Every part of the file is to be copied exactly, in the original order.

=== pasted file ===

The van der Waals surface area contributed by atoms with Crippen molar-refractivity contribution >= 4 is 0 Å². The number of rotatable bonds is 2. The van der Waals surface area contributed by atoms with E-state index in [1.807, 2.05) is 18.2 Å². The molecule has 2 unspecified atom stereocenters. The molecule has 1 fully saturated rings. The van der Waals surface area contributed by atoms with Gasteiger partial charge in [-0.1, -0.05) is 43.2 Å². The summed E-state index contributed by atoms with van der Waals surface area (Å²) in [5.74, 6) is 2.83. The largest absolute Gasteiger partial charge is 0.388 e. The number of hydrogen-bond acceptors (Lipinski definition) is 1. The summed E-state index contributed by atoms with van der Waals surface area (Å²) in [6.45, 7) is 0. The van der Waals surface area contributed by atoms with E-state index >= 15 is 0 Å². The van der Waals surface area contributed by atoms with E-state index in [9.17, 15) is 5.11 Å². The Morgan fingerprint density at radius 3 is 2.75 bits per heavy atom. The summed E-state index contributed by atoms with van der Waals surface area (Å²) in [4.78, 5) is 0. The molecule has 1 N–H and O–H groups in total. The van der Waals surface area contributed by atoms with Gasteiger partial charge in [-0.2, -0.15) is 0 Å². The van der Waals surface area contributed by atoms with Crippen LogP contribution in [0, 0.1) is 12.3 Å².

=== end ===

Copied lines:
The van der Waals surface area contributed by atoms with Crippen molar-refractivity contribution >= 4 is 0 Å². The number of rotatable bonds is 2. The van der Waals surface area contributed by atoms with E-state index in [1.807, 2.05) is 18.2 Å². The molecule has 2 unspecified atom stereocenters. The molecule has 1 fully saturated rings. The van der Waals surface area contributed by atoms with Gasteiger partial charge in [-0.1, -0.05) is 43.2 Å². The summed E-state index contributed by atoms with van der Waals surface area (Å²) in [5.74, 6) is 2.83. The largest absolute Gasteiger partial charge is 0.388 e. The number of hydrogen-bond acceptors (Lipinski definition) is 1. The summed E-state index contributed by atoms with van der Waals surface area (Å²) in [6.45, 7) is 0. The van der Waals surface area contributed by atoms with E-state index >= 15 is 0 Å². The van der Waals surface area contributed by atoms with E-state index in [9.17, 15) is 5.11 Å². The Morgan fingerprint density at radius 3 is 2.75 bits per heavy atom. The summed E-state index contributed by atoms with van der Waals surface area (Å²) in [4.78, 5) is 0. The molecule has 1 N–H and O–H groups in total. The van der Waals surface area contributed by atoms with Gasteiger partial charge in [-0.2, -0.15) is 0 Å². The van der Waals surface area contributed by atoms with Crippen LogP contribution in [0, 0.1) is 12.3 Å².